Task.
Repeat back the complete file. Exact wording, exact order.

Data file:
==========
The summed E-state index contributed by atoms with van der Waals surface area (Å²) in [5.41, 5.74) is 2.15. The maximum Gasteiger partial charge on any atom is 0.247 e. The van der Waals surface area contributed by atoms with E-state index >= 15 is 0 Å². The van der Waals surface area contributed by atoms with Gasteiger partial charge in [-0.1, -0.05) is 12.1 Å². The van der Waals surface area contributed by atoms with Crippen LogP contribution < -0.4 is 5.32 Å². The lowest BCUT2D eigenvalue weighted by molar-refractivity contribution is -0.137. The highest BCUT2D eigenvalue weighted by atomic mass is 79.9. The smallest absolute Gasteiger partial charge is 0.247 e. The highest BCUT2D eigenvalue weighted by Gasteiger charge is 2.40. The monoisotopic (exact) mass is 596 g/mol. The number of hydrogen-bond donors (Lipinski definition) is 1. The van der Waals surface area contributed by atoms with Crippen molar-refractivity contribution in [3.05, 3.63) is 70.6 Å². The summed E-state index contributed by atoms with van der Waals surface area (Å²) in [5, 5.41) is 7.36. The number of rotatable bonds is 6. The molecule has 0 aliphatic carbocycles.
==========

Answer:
The summed E-state index contributed by atoms with van der Waals surface area (Å²) in [5.41, 5.74) is 2.15. The maximum Gasteiger partial charge on any atom is 0.247 e. The van der Waals surface area contributed by atoms with E-state index >= 15 is 0 Å². The van der Waals surface area contributed by atoms with Gasteiger partial charge in [-0.1, -0.05) is 12.1 Å². The van der Waals surface area contributed by atoms with Crippen LogP contribution < -0.4 is 5.32 Å². The lowest BCUT2D eigenvalue weighted by molar-refractivity contribution is -0.137. The highest BCUT2D eigenvalue weighted by atomic mass is 79.9. The smallest absolute Gasteiger partial charge is 0.247 e. The highest BCUT2D eigenvalue weighted by Gasteiger charge is 2.40. The monoisotopic (exact) mass is 596 g/mol. The number of hydrogen-bond donors (Lipinski definition) is 1. The van der Waals surface area contributed by atoms with Crippen molar-refractivity contribution in [3.05, 3.63) is 70.6 Å². The summed E-state index contributed by atoms with van der Waals surface area (Å²) in [5, 5.41) is 7.36. The number of rotatable bonds is 6. The molecule has 0 aliphatic carbocycles.